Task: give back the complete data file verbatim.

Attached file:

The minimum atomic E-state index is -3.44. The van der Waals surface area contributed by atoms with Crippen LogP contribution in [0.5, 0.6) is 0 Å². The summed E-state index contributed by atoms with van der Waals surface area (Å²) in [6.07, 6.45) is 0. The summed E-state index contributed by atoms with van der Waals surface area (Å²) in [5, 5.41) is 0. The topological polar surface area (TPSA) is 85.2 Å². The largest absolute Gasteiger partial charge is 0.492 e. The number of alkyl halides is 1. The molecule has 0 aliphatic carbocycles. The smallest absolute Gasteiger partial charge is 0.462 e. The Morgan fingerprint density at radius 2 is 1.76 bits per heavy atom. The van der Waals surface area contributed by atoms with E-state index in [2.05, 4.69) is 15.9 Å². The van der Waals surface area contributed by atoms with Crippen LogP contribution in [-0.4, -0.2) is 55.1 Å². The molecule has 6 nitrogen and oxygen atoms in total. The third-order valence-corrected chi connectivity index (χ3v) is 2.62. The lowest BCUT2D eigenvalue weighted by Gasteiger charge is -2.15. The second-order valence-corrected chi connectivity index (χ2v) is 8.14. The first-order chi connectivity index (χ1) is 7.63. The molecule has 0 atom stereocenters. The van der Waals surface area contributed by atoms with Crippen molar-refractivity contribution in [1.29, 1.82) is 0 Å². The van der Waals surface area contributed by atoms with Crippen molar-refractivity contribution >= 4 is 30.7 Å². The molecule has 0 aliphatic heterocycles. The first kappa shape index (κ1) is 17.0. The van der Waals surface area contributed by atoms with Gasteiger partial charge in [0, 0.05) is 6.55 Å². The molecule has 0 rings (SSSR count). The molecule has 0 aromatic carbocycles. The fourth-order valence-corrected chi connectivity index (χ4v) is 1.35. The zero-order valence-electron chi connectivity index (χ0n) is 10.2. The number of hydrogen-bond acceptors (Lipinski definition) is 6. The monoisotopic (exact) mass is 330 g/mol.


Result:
The minimum atomic E-state index is -3.44. The van der Waals surface area contributed by atoms with Crippen LogP contribution in [0.5, 0.6) is 0 Å². The summed E-state index contributed by atoms with van der Waals surface area (Å²) in [6.07, 6.45) is 0. The summed E-state index contributed by atoms with van der Waals surface area (Å²) in [5, 5.41) is 0. The topological polar surface area (TPSA) is 85.2 Å². The largest absolute Gasteiger partial charge is 0.492 e. The number of alkyl halides is 1. The molecule has 0 aliphatic carbocycles. The smallest absolute Gasteiger partial charge is 0.462 e. The Morgan fingerprint density at radius 2 is 1.76 bits per heavy atom. The van der Waals surface area contributed by atoms with E-state index in [2.05, 4.69) is 15.9 Å². The van der Waals surface area contributed by atoms with Crippen LogP contribution in [-0.4, -0.2) is 55.1 Å². The molecule has 6 nitrogen and oxygen atoms in total. The third-order valence-corrected chi connectivity index (χ3v) is 2.62. The lowest BCUT2D eigenvalue weighted by Gasteiger charge is -2.15. The second-order valence-corrected chi connectivity index (χ2v) is 8.14. The first-order chi connectivity index (χ1) is 7.63. The molecule has 0 atom stereocenters. The van der Waals surface area contributed by atoms with Crippen molar-refractivity contribution in [1.29, 1.82) is 0 Å². The van der Waals surface area contributed by atoms with Crippen molar-refractivity contribution >= 4 is 30.7 Å². The molecule has 0 aliphatic heterocycles. The first kappa shape index (κ1) is 17.0. The van der Waals surface area contributed by atoms with Gasteiger partial charge in [0, 0.05) is 6.55 Å². The molecule has 0 rings (SSSR count). The molecule has 0 aromatic carbocycles. The fourth-order valence-corrected chi connectivity index (χ4v) is 1.35. The zero-order valence-electron chi connectivity index (χ0n) is 10.2. The number of hydrogen-bond acceptors (Lipinski definition) is 6. The monoisotopic (exact) mass is 330 g/mol.